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In-line engine, two-cylinder, transverse mounted.

Since 2006, a new two-cylinder in-line engine design has been employed in the F model series. It is initially being incorporated in the F 800 S and ST models.
The engine, made largely of aluminium, is of a parallel twin design, with an ignition displacement of 360 degrees. This principle is characterised by particularly high power levels. It is clearly no coincidence that the resulting sound is reminiscent of that of the flat twin boxer.

In order to cope with the first and second order inertia moments that are unavoidably encountered in this type of engine, the BMW Motorrad engineers developed an unusual concept, aiming at an engine design that functions at a greater level of efficiency than one with standard, counter-rotating balance shafts. It is based on a system of articulated joints, positioned centrally on the crankshaft, comprising a pre-defined arrangement of counterweight masses. A balance rod sits on an eccentric, which is positioned at 180 degrees to the crank pins, and which is joined to an approximately vertical balance pivot. The precisely calculated distribution of masses between the piston-rod end and the balance pivot serves to efficiently oppose the oscillating inertia moments of the crankshaft, in all positions. They are effectively eliminated to the extent that only the pleasant pulsations of a powerful two-cylinder engine remain.

The water-cooled, 798 cm³ two-cylinder four-stroke engine has a highly modern cylinder head. A timing chain fitted with hydraulic chain adjusters drives two overhead camshafts, which control four valves for each cylinder via a system of cam followers.


The BMS-K engine management system is responsible, in conjunction with an intake injection and two 46-millimetre large throttle valves, for the preparation of the fuel mixture. The injection volume is determined by the duration of the injection sequence supplied by the fuel pump, and varies according to power requirements. By employing a pressure sensor, no return line is needed in the fuel supply system, since the amount of fuel transported is always precisely as required.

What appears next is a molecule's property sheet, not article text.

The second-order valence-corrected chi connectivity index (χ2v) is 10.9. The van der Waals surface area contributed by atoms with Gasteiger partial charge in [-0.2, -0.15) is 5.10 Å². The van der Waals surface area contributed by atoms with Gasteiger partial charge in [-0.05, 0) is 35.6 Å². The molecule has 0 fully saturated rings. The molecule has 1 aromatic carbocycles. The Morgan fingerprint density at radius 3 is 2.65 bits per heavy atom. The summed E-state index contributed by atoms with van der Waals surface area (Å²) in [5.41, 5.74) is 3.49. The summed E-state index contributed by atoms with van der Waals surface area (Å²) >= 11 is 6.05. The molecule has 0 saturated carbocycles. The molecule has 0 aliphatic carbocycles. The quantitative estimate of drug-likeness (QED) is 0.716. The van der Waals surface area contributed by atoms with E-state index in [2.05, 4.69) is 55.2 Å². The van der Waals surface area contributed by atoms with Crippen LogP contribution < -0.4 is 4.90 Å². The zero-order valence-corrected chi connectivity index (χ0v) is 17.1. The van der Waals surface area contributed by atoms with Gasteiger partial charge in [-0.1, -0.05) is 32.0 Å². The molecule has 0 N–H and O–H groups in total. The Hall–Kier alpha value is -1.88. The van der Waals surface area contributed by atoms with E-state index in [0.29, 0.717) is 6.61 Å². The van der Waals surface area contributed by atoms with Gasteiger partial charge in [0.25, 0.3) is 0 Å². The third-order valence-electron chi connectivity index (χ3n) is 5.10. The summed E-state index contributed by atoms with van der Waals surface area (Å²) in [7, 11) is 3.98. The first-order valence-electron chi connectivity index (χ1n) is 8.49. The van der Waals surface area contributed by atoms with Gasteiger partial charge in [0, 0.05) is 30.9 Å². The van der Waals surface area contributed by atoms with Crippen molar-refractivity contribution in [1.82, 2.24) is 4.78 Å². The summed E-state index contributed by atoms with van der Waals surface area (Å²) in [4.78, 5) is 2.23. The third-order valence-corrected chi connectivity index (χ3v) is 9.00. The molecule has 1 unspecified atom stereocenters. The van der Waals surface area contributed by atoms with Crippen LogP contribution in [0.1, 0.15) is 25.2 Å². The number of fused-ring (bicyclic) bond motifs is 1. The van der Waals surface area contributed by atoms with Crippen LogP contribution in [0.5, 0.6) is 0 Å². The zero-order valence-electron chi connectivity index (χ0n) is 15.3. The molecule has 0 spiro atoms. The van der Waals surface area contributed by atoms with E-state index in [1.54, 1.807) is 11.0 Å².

The oil circulation also displays an interesting special feature: as semi-dry sump lubrication is employed here, there is no need for a separate tank for engine oil; the effect of this is to eliminate mixture losses. Around 3 litres of lubricating oil is pumped around the engine, which means that at maximum rotational speed, oil is flowing through the system at a rate of approximately 20 litres per minute. An oil-water heat exchanger is additionally employed to reduce the engine oil temperature, which results in a rapid onset of the required operating temperature and commensurate shortening of the warming up period.

The compression ratio of 12.0:1 means that fuel consumption is highly efficient. Depending on the model, an average rate of 4.4 litres per 100 kilometres at 120 km/h can be attained, falling to 3.4 at 90 km/h. In conjunction with the 3-way catalytic converter, it effortlessly complies with the EU-3 norm.

The relatively long bore/stroke ratio of 82 x 75.6 millimetres ensures a good compromise between high-rev power and torque, while the power distribution figures of the models fitted with this engine are as impressive as the acceleration. Ninety percent of the maximum torque is available at 5,000 rpm, and as the engine speed moves up to the nominal level of 8,000 rpm, the curve continues to rise.

The total package which has been created here constitutes a highly modern broadband engine, which successfully demonstrates its many qualities with a variety of motorcycle designs.